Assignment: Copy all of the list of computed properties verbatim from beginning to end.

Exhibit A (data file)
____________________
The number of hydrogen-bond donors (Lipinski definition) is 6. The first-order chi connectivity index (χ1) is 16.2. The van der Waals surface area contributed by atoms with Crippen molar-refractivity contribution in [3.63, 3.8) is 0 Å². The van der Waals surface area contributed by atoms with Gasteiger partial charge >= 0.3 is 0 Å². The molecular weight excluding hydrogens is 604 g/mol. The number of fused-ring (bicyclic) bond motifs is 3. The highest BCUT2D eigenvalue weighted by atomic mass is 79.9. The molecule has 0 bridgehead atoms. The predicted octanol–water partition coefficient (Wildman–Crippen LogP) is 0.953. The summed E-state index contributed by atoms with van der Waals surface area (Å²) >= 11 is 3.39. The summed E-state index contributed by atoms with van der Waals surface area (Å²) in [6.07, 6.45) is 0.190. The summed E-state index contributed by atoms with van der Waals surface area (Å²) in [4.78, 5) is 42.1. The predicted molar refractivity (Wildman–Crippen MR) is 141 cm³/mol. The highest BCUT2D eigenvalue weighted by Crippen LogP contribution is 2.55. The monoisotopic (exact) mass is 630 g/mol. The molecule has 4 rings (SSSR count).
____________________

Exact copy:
The number of hydrogen-bond donors (Lipinski definition) is 6. The first-order chi connectivity index (χ1) is 16.2. The van der Waals surface area contributed by atoms with Crippen molar-refractivity contribution in [3.63, 3.8) is 0 Å². The van der Waals surface area contributed by atoms with Gasteiger partial charge >= 0.3 is 0 Å². The molecular weight excluding hydrogens is 604 g/mol. The number of fused-ring (bicyclic) bond motifs is 3. The highest BCUT2D eigenvalue weighted by atomic mass is 79.9. The molecule has 0 bridgehead atoms. The predicted octanol–water partition coefficient (Wildman–Crippen LogP) is 0.953. The summed E-state index contributed by atoms with van der Waals surface area (Å²) >= 11 is 3.39. The summed E-state index contributed by atoms with van der Waals surface area (Å²) in [6.07, 6.45) is 0.190. The summed E-state index contributed by atoms with van der Waals surface area (Å²) in [4.78, 5) is 42.1. The predicted molar refractivity (Wildman–Crippen MR) is 141 cm³/mol. The highest BCUT2D eigenvalue weighted by Crippen LogP contribution is 2.55. The monoisotopic (exact) mass is 630 g/mol. The molecule has 4 rings (SSSR count).